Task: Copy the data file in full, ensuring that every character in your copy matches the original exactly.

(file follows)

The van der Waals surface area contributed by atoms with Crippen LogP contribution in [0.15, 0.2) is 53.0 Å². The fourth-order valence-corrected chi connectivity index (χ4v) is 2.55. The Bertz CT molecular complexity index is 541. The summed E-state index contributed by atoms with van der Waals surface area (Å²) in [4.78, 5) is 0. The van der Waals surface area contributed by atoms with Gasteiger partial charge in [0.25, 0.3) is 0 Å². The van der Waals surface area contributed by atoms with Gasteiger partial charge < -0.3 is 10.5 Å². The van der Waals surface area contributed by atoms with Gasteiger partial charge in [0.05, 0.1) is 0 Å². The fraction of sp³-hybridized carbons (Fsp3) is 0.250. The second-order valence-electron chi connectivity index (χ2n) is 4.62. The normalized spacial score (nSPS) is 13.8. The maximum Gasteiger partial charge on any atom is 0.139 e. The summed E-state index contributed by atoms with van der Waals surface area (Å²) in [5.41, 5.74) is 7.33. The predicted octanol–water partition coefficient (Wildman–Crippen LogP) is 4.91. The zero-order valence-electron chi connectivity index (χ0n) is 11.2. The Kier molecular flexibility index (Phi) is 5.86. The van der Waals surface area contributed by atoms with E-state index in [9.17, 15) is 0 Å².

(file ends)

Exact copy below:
The van der Waals surface area contributed by atoms with Crippen LogP contribution in [0.15, 0.2) is 53.0 Å². The fourth-order valence-corrected chi connectivity index (χ4v) is 2.55. The Bertz CT molecular complexity index is 541. The summed E-state index contributed by atoms with van der Waals surface area (Å²) in [4.78, 5) is 0. The van der Waals surface area contributed by atoms with Gasteiger partial charge in [0.25, 0.3) is 0 Å². The van der Waals surface area contributed by atoms with Gasteiger partial charge < -0.3 is 10.5 Å². The van der Waals surface area contributed by atoms with Gasteiger partial charge in [0.05, 0.1) is 0 Å². The fraction of sp³-hybridized carbons (Fsp3) is 0.250. The second-order valence-electron chi connectivity index (χ2n) is 4.62. The normalized spacial score (nSPS) is 13.8. The maximum Gasteiger partial charge on any atom is 0.139 e. The summed E-state index contributed by atoms with van der Waals surface area (Å²) in [5.41, 5.74) is 7.33. The predicted octanol–water partition coefficient (Wildman–Crippen LogP) is 4.91. The zero-order valence-electron chi connectivity index (χ0n) is 11.2. The Kier molecular flexibility index (Phi) is 5.86. The van der Waals surface area contributed by atoms with E-state index in [9.17, 15) is 0 Å².